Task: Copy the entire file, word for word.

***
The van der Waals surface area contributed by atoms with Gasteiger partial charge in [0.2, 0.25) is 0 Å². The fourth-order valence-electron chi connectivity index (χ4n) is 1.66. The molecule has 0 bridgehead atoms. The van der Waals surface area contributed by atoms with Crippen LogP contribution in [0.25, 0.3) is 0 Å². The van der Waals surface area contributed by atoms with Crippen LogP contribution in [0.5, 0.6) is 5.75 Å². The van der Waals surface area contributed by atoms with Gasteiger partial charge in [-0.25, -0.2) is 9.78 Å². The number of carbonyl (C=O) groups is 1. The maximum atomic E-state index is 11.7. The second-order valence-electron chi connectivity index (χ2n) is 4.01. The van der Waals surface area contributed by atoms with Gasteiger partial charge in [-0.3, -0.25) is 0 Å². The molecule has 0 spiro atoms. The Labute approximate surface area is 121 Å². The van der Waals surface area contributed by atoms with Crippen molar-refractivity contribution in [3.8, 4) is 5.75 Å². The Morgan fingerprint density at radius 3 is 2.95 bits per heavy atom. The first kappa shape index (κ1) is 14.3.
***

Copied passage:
The van der Waals surface area contributed by atoms with Gasteiger partial charge in [0.2, 0.25) is 0 Å². The fourth-order valence-electron chi connectivity index (χ4n) is 1.66. The molecule has 0 bridgehead atoms. The van der Waals surface area contributed by atoms with Crippen LogP contribution in [0.25, 0.3) is 0 Å². The van der Waals surface area contributed by atoms with Crippen LogP contribution in [0.5, 0.6) is 5.75 Å². The van der Waals surface area contributed by atoms with Gasteiger partial charge in [-0.25, -0.2) is 9.78 Å². The number of carbonyl (C=O) groups is 1. The maximum atomic E-state index is 11.7. The second-order valence-electron chi connectivity index (χ2n) is 4.01. The van der Waals surface area contributed by atoms with Gasteiger partial charge in [-0.3, -0.25) is 0 Å². The molecule has 0 spiro atoms. The Labute approximate surface area is 121 Å². The van der Waals surface area contributed by atoms with Crippen molar-refractivity contribution in [3.8, 4) is 5.75 Å². The Morgan fingerprint density at radius 3 is 2.95 bits per heavy atom. The first kappa shape index (κ1) is 14.3.